Crude oil delivered from Uracoa, Bombal, Tucupita, Isleño and Temblador fields of Petrodelta to PDVSA Petroleo S.A. (“PPSA”), a wholly owned subsidiary of PDVSA, is priced with reference to Merey 16 published prices, weighted for different markets and adjusted for variations in gravity and sulphur content, commercialization costs and distortions that may occur given the reference price and prevailing market conditions. Merey 16 published prices are quoted and sold in U.S. Dollars. The crude oil produced and delivered from El Salto field is priced with reference to Boscan, a heavier 10 degree API crude oil, published prices, also weighted for different markets and quality adjusted as described above. Boscan published prices are also quoted and sold in U.S. Dollars. An amendment to Petrodelta’s Contract for Sale and Purchase of Hydrocarbons with PPSA (the “Sales Contract”) has been approved by Petrodelta’s shareholders and was executed during the first quarter 2015. See Item 7. Management’s Discussion and Analysis of Financial Condition and Results of Operations, Operations, Petrodelta for additional information on the sales contract. Natural gas delivered from the Petrodelta fields to PPSA is priced at $1.54 per Mcf. PPSA is obligated to make payment to Petrodelta in U.S. Dollars for crude oil and natural gas liquids delivered. Natural gas deliveries are paid in Venezuelan Bolivars (“Bolivars”), but the pricing for natural gas is referenced to the U.S. Dollar.

As a result of legislation enacted in December 2013 and January and February of 2014, Venezuela now has a multiple exchange rate system. Most of Petrodelta’s transactions are subject to a fixed official exchange rate of 6.3. The Venezuelan government modified the currency exchange system whereby the official exchange rate of 6.3 Bolivars per USD would only apply to certain economic sectors related to purchases of “essential goods and services” while other sectors of the economy would be subject to a new exchange rate, SICAD I, determined by an auction process conducted by Venezuela's Complimentary System of Foreign Currency Administration. Participation in the SICAD I mechanism is controlled by the Venezuelan government and is limited to certain companies that operate in designated economic sectors.  In March 2014, an additional currency exchange mechanism was established by the Venezuelan government that allows companies within other economic sectors to participate in an additional auction process (“SICAD II”).  The financial information for Petrodelta is prepared using the official fixed exchange rate (6.3 from February 2013 through December 2014). At December 31, 2014, the balances in Petrodelta’s Bolivar denominated monetary assets and liabilities accounts that are exposed to exchange rate changes are 1,590.4 million Bolivars ($0.3 million) and 3,506.3 million Bolivars ($0.6 million), respectively.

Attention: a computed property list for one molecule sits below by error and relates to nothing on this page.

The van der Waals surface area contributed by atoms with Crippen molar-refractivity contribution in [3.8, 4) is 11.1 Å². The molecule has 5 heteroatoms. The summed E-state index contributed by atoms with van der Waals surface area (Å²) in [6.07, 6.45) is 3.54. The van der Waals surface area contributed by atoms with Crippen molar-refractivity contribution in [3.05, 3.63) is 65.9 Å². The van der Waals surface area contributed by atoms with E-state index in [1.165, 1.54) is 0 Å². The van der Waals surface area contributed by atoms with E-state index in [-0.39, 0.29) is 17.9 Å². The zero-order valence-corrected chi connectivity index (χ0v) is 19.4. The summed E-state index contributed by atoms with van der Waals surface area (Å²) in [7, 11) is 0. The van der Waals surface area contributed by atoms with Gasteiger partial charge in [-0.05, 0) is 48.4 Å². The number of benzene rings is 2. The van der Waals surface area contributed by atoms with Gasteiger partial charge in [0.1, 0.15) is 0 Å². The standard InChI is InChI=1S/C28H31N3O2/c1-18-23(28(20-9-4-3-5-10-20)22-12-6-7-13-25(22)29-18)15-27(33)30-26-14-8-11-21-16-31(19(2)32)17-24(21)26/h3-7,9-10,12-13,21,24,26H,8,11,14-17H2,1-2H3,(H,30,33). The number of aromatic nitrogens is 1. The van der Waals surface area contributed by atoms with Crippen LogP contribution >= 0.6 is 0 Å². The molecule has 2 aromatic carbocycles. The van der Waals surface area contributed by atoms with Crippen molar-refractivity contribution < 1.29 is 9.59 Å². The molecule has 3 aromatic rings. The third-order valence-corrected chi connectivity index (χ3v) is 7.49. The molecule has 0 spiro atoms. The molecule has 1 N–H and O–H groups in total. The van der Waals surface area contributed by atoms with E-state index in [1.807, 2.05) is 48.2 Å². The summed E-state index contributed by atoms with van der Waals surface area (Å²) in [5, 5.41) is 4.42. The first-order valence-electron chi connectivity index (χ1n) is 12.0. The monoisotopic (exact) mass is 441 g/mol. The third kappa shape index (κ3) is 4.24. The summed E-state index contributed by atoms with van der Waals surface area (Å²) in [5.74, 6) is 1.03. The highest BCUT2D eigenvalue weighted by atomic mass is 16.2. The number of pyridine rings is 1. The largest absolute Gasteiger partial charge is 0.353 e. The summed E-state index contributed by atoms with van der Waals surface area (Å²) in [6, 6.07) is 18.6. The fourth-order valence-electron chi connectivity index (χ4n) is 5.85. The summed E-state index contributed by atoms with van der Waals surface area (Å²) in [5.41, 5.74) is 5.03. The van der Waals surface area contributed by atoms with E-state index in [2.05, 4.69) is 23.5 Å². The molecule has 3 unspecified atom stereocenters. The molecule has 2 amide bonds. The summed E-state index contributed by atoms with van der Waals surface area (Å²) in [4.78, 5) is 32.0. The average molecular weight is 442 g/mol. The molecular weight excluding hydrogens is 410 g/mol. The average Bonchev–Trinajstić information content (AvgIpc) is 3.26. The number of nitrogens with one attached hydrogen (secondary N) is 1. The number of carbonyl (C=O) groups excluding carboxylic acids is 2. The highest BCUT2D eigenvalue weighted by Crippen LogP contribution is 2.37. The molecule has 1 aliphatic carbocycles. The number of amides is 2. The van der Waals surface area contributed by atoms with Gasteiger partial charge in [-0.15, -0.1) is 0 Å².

6


 

On February 10, 2015, the Ministry of Economy, Finance, and Public Banking, and the Central Bank of Venezuela (BCV) published in the Extraordinary Official Gazette No.6.171 Exchange Agreement No.33 with two Official Notices.  The first notice being that the SICAD II exchange rate would be no longer permitted.  Secondly, a new exchange rate called the Foreign Exchange Marginal System (“SIMADI”) has been created.  The SIMADI rate published on March 12, 2015 is 183.15 Bolivars per U.S. Dollars. The SIMADI’s marginal system is available in limited quantities for individuals and companies to purchase and sell foreign currency via banks and exchange houses.

In April 2011, the Venezuelan government published in the Official Gazette the Law Creating a Special Contribution on Extraordinary Prices and Exorbitant Prices in the International Hydrocarbons Market (the “Windfall Profits Tax”). See Item 7. Management’s Discussion and Analysis of Financial Condition and Results of Operations, Operations, Venezuela – Petrodelta for a discussion of the effects of the Windfall Profits Tax on Petrodelta’s business.

On November 12, 2010, Petrodelta’s board of directors declared a dividend of $30.6 million, $12.2 million net to HNR Finance. Petrodelta shareholder approval of the dividend was received on March 14, 2011. Due to Petrodelta’s liquidity constraints caused by PDVSA’s insufficient monetary support and contractual adherence, as of the date of this report, the dividend has not been received, although it is due and payable. Petrodelta’s board of directors declared this dividend and has never indicated that the dividend is not payable, or that it will not be paid. The dividend receivable is classified as a long-term receivable at December 31, 2014 due to the uncertainty in the timing of payment.  During the year ended December 31, 2014 we recorded an allowance of $12.2 million to fully reserve the dividend receivable due from Petrodelta.